Are They Ready to Rumble?

3 minute read

For Conservatives and avid political watchers, this week is a big week. Once the clock strikes midnight on Friday, the final slate of candidates will be confirmed and the field of perspective Tory leaders could be cut in half. The deadline marks the last chance for leadership hopefuls to submit their paperwork, signatures and most importantly, the $300K entry fee. Currently, only three candidates, Jean Charest, Lewslyn Lewis and Pierre Poilievre, are verified as having met those requirements. 

Qualified candidates won’t have much time to celebrate. They will have to get right down to work preparing for the first English debate hosted by the Canada Strong and Free Network on May 5th. The two official Conservative Party debates are scheduled to take place later in the month. Pundits, and even some candidates, always question the merits and importance of a debate but in a leadership race like this, they really do matter. It is an opportunity for a lesser-known candidate to get some airtime and share their values and ideas with the Tory faithful. 

For candidates struggling to generate excitement and moment, debates present them to showcase their leadership ability and to carve out a name for themselves. Each candidate will be given an equal amount of time to pitch their vision of the Conservative Party to members. They will then be able to challenge their opponents and leverage key wedge issues, such as supply chain management or a price on carbon. 

The likely target for most of the candidates on stage will be Pierre Poilievre, whose team has been successfully driving the overall narrative and the media coverage since the race began. Poilievre is widely seen as the front runner and a shoo-in for the Conservative Party’s top job. 

By leveraging social media, utilizing a well-managed database of members’ contact information and holding large rallies in traditional Liberal strongholds, Poilievre has dominated the political conversation. The debates, with their less controlled format, may give other candidates their best shot yet at knocking him off his pedestal. Poilievre has a tendency to go off-script when rattled, so the hits will likely come fast and furious.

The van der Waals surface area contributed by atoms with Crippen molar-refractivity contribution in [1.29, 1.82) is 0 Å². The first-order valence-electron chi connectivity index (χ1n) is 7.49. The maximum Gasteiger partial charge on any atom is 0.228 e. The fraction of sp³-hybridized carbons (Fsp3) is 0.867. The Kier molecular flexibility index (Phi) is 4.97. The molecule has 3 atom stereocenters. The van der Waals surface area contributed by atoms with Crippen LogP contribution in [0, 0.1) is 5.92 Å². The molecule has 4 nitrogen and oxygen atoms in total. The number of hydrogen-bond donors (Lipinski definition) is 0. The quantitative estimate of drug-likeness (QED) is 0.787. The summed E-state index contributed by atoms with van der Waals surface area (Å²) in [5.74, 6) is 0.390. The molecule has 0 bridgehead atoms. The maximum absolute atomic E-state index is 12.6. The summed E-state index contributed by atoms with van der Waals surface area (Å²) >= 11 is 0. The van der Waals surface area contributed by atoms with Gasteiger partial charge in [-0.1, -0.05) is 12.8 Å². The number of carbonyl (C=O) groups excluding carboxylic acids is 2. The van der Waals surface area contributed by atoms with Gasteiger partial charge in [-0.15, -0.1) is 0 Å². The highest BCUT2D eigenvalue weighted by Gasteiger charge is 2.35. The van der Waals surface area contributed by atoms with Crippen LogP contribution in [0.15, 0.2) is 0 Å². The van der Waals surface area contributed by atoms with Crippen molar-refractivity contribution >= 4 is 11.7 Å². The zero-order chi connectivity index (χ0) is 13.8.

While Poilievre will be the main focus of attention for his fellow candidates, Jean Charest probably has the most to lose in these debates. As a former party leader and Quebec premier, Charest has positioned himself as the only contender with the experience and ability to lead the country. If he comes out flat or looks like he has lost a step or two in retirement, it will be a huge obstacle for his campaign to overcome. Look for Poilievre to level most of his attacks at Charest in an attempt to portray his main rival as out-of-touch with the problems of today.

No matter where you stand, the next few days will be important for the future of the Conservative Party and possibly the rest of Canada. The pathway to becoming Prime Minister is never easy, but neither is winning a leadership race. With the entry deadline looming, and the first debate a week away, the work for Conservative leadership hopefuls has just begun.

Missed this week’s Look Ahead?

We’ve got you covered.

Articles we think you’ll like

Subscribe to our mailing list.